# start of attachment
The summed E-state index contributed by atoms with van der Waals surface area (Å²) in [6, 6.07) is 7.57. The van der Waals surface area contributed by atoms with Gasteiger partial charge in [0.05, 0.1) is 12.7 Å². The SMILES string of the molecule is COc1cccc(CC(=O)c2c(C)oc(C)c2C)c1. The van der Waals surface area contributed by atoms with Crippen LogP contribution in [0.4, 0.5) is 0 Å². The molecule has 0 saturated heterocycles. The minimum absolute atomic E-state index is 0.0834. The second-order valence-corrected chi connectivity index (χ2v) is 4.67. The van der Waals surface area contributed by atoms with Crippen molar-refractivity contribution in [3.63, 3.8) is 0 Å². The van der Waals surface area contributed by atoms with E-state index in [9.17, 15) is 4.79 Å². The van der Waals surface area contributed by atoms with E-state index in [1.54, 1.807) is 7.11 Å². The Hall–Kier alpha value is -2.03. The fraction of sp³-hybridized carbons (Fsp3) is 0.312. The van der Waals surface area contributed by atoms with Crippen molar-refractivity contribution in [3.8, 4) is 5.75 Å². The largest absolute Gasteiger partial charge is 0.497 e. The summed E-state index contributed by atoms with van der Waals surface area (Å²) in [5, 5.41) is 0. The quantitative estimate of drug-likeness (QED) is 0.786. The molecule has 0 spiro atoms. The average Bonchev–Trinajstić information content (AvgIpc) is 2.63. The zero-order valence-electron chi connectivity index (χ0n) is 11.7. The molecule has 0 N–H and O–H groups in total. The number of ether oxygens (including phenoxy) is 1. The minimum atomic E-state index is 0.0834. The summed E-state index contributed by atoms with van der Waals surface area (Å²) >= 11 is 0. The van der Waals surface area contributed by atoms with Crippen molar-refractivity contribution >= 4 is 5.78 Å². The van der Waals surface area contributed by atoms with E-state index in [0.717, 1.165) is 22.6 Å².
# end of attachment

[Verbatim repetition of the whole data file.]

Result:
The summed E-state index contributed by atoms with van der Waals surface area (Å²) in [6, 6.07) is 7.57. The van der Waals surface area contributed by atoms with Gasteiger partial charge in [0.05, 0.1) is 12.7 Å². The SMILES string of the molecule is COc1cccc(CC(=O)c2c(C)oc(C)c2C)c1. The van der Waals surface area contributed by atoms with Crippen LogP contribution in [0.4, 0.5) is 0 Å². The molecule has 0 saturated heterocycles. The minimum absolute atomic E-state index is 0.0834. The second-order valence-corrected chi connectivity index (χ2v) is 4.67. The van der Waals surface area contributed by atoms with Crippen molar-refractivity contribution in [3.63, 3.8) is 0 Å². The van der Waals surface area contributed by atoms with E-state index in [9.17, 15) is 4.79 Å². The van der Waals surface area contributed by atoms with E-state index in [1.54, 1.807) is 7.11 Å². The Hall–Kier alpha value is -2.03. The fraction of sp³-hybridized carbons (Fsp3) is 0.312. The van der Waals surface area contributed by atoms with Crippen molar-refractivity contribution in [3.8, 4) is 5.75 Å². The largest absolute Gasteiger partial charge is 0.497 e. The summed E-state index contributed by atoms with van der Waals surface area (Å²) in [5, 5.41) is 0. The quantitative estimate of drug-likeness (QED) is 0.786. The molecule has 0 spiro atoms. The average Bonchev–Trinajstić information content (AvgIpc) is 2.63. The zero-order valence-electron chi connectivity index (χ0n) is 11.7. The molecule has 0 N–H and O–H groups in total. The number of ether oxygens (including phenoxy) is 1. The minimum atomic E-state index is 0.0834. The summed E-state index contributed by atoms with van der Waals surface area (Å²) >= 11 is 0. The van der Waals surface area contributed by atoms with Crippen molar-refractivity contribution >= 4 is 5.78 Å². The van der Waals surface area contributed by atoms with E-state index in [0.717, 1.165) is 22.6 Å².